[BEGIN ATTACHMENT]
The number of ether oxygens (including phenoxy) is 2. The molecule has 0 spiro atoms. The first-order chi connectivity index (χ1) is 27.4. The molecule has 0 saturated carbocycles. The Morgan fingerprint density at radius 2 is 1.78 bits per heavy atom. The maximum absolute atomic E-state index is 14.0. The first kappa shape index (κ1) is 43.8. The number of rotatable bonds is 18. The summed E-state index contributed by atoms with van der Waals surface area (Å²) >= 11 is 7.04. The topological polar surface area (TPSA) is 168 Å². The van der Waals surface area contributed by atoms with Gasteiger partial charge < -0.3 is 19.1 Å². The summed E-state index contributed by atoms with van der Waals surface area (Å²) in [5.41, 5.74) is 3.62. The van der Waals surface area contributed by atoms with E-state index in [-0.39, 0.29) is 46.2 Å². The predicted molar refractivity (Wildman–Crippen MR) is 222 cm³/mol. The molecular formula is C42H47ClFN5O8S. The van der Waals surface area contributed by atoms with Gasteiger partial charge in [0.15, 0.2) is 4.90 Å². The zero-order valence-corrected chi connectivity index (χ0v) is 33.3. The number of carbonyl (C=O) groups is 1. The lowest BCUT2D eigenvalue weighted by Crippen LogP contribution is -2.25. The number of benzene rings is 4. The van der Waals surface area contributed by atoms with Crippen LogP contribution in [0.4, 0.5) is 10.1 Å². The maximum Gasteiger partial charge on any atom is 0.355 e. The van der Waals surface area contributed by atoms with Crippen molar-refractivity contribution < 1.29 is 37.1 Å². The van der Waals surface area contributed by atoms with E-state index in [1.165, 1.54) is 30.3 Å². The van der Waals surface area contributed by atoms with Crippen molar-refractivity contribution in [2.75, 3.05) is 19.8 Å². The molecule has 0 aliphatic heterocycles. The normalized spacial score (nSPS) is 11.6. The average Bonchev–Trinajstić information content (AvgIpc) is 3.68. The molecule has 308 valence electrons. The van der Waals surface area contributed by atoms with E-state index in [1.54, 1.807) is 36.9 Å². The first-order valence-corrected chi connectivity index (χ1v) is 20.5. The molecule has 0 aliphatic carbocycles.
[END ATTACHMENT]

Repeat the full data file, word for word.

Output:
The number of ether oxygens (including phenoxy) is 2. The molecule has 0 spiro atoms. The first-order chi connectivity index (χ1) is 27.4. The molecule has 0 saturated carbocycles. The Morgan fingerprint density at radius 2 is 1.78 bits per heavy atom. The maximum absolute atomic E-state index is 14.0. The first kappa shape index (κ1) is 43.8. The number of rotatable bonds is 18. The summed E-state index contributed by atoms with van der Waals surface area (Å²) >= 11 is 7.04. The topological polar surface area (TPSA) is 168 Å². The van der Waals surface area contributed by atoms with Gasteiger partial charge < -0.3 is 19.1 Å². The summed E-state index contributed by atoms with van der Waals surface area (Å²) in [5.41, 5.74) is 3.62. The van der Waals surface area contributed by atoms with E-state index in [-0.39, 0.29) is 46.2 Å². The predicted molar refractivity (Wildman–Crippen MR) is 222 cm³/mol. The molecular formula is C42H47ClFN5O8S. The van der Waals surface area contributed by atoms with Gasteiger partial charge in [0.15, 0.2) is 4.90 Å². The zero-order valence-corrected chi connectivity index (χ0v) is 33.3. The number of carbonyl (C=O) groups is 1. The lowest BCUT2D eigenvalue weighted by Crippen LogP contribution is -2.25. The number of benzene rings is 4. The van der Waals surface area contributed by atoms with Crippen LogP contribution in [0.4, 0.5) is 10.1 Å². The maximum Gasteiger partial charge on any atom is 0.355 e. The van der Waals surface area contributed by atoms with Crippen molar-refractivity contribution < 1.29 is 37.1 Å². The van der Waals surface area contributed by atoms with E-state index in [1.165, 1.54) is 30.3 Å². The van der Waals surface area contributed by atoms with Crippen molar-refractivity contribution in [2.75, 3.05) is 19.8 Å². The molecule has 0 aliphatic heterocycles. The normalized spacial score (nSPS) is 11.6. The average Bonchev–Trinajstić information content (AvgIpc) is 3.68. The molecule has 308 valence electrons. The van der Waals surface area contributed by atoms with E-state index in [1.54, 1.807) is 36.9 Å². The first-order valence-corrected chi connectivity index (χ1v) is 20.5. The molecule has 0 aliphatic carbocycles.